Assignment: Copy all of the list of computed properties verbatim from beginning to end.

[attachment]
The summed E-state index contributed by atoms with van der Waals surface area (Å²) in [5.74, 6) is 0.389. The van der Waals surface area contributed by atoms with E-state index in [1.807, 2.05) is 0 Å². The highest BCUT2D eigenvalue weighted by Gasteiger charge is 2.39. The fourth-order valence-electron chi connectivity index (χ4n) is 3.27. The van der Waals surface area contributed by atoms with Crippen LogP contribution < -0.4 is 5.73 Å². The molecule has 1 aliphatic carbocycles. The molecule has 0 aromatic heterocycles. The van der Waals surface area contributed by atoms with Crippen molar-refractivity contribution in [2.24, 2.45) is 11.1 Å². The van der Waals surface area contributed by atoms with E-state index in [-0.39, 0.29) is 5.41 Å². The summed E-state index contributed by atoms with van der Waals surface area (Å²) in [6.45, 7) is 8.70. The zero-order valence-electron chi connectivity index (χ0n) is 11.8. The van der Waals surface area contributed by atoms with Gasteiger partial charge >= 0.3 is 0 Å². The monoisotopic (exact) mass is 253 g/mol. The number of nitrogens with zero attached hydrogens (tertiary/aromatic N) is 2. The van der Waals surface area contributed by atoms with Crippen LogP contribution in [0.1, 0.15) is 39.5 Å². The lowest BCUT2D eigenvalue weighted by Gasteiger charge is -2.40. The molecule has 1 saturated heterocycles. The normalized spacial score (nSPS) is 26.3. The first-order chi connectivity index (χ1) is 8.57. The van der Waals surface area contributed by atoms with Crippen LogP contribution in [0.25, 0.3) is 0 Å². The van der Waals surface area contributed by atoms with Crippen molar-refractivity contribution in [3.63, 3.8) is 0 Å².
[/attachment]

The summed E-state index contributed by atoms with van der Waals surface area (Å²) in [5.74, 6) is 0.389. The van der Waals surface area contributed by atoms with E-state index in [1.807, 2.05) is 0 Å². The highest BCUT2D eigenvalue weighted by Gasteiger charge is 2.39. The fourth-order valence-electron chi connectivity index (χ4n) is 3.27. The van der Waals surface area contributed by atoms with Crippen LogP contribution < -0.4 is 5.73 Å². The molecule has 1 aliphatic carbocycles. The molecule has 0 aromatic heterocycles. The van der Waals surface area contributed by atoms with Crippen molar-refractivity contribution in [2.24, 2.45) is 11.1 Å². The van der Waals surface area contributed by atoms with E-state index in [-0.39, 0.29) is 5.41 Å². The summed E-state index contributed by atoms with van der Waals surface area (Å²) in [6.45, 7) is 8.70. The zero-order valence-electron chi connectivity index (χ0n) is 11.8. The van der Waals surface area contributed by atoms with Gasteiger partial charge >= 0.3 is 0 Å². The monoisotopic (exact) mass is 253 g/mol. The number of nitrogens with zero attached hydrogens (tertiary/aromatic N) is 2. The van der Waals surface area contributed by atoms with Crippen LogP contribution in [0.1, 0.15) is 39.5 Å². The lowest BCUT2D eigenvalue weighted by Gasteiger charge is -2.40. The molecule has 1 saturated heterocycles. The normalized spacial score (nSPS) is 26.3. The first-order chi connectivity index (χ1) is 8.57. The van der Waals surface area contributed by atoms with Crippen LogP contribution in [0.25, 0.3) is 0 Å². The van der Waals surface area contributed by atoms with Crippen molar-refractivity contribution in [3.63, 3.8) is 0 Å².